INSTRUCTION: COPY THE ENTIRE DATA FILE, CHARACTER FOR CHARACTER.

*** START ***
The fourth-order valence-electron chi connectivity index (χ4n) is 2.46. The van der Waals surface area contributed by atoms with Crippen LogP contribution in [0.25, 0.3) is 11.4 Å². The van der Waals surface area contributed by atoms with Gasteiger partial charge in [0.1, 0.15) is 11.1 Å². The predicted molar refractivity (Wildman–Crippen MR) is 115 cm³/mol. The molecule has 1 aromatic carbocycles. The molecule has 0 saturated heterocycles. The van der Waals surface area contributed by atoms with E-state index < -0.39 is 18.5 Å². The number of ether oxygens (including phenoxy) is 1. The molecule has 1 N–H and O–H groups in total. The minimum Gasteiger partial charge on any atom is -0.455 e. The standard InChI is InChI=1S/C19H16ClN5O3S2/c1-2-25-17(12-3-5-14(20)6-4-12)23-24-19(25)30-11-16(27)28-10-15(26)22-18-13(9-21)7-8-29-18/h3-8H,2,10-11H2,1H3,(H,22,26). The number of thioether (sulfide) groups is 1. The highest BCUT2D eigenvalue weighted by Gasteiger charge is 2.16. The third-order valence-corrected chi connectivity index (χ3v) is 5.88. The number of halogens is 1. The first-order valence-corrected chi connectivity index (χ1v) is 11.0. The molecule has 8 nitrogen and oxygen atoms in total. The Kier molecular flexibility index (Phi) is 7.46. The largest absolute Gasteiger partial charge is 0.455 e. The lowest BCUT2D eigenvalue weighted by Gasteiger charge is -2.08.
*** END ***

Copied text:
The fourth-order valence-electron chi connectivity index (χ4n) is 2.46. The van der Waals surface area contributed by atoms with Crippen LogP contribution in [0.25, 0.3) is 11.4 Å². The van der Waals surface area contributed by atoms with Gasteiger partial charge in [0.1, 0.15) is 11.1 Å². The predicted molar refractivity (Wildman–Crippen MR) is 115 cm³/mol. The molecule has 1 aromatic carbocycles. The molecule has 0 saturated heterocycles. The van der Waals surface area contributed by atoms with E-state index < -0.39 is 18.5 Å². The number of ether oxygens (including phenoxy) is 1. The molecule has 1 N–H and O–H groups in total. The minimum Gasteiger partial charge on any atom is -0.455 e. The standard InChI is InChI=1S/C19H16ClN5O3S2/c1-2-25-17(12-3-5-14(20)6-4-12)23-24-19(25)30-11-16(27)28-10-15(26)22-18-13(9-21)7-8-29-18/h3-8H,2,10-11H2,1H3,(H,22,26). The number of thioether (sulfide) groups is 1. The highest BCUT2D eigenvalue weighted by Gasteiger charge is 2.16. The third-order valence-corrected chi connectivity index (χ3v) is 5.88. The number of halogens is 1. The first-order valence-corrected chi connectivity index (χ1v) is 11.0. The molecule has 8 nitrogen and oxygen atoms in total. The Kier molecular flexibility index (Phi) is 7.46. The largest absolute Gasteiger partial charge is 0.455 e. The lowest BCUT2D eigenvalue weighted by Gasteiger charge is -2.08.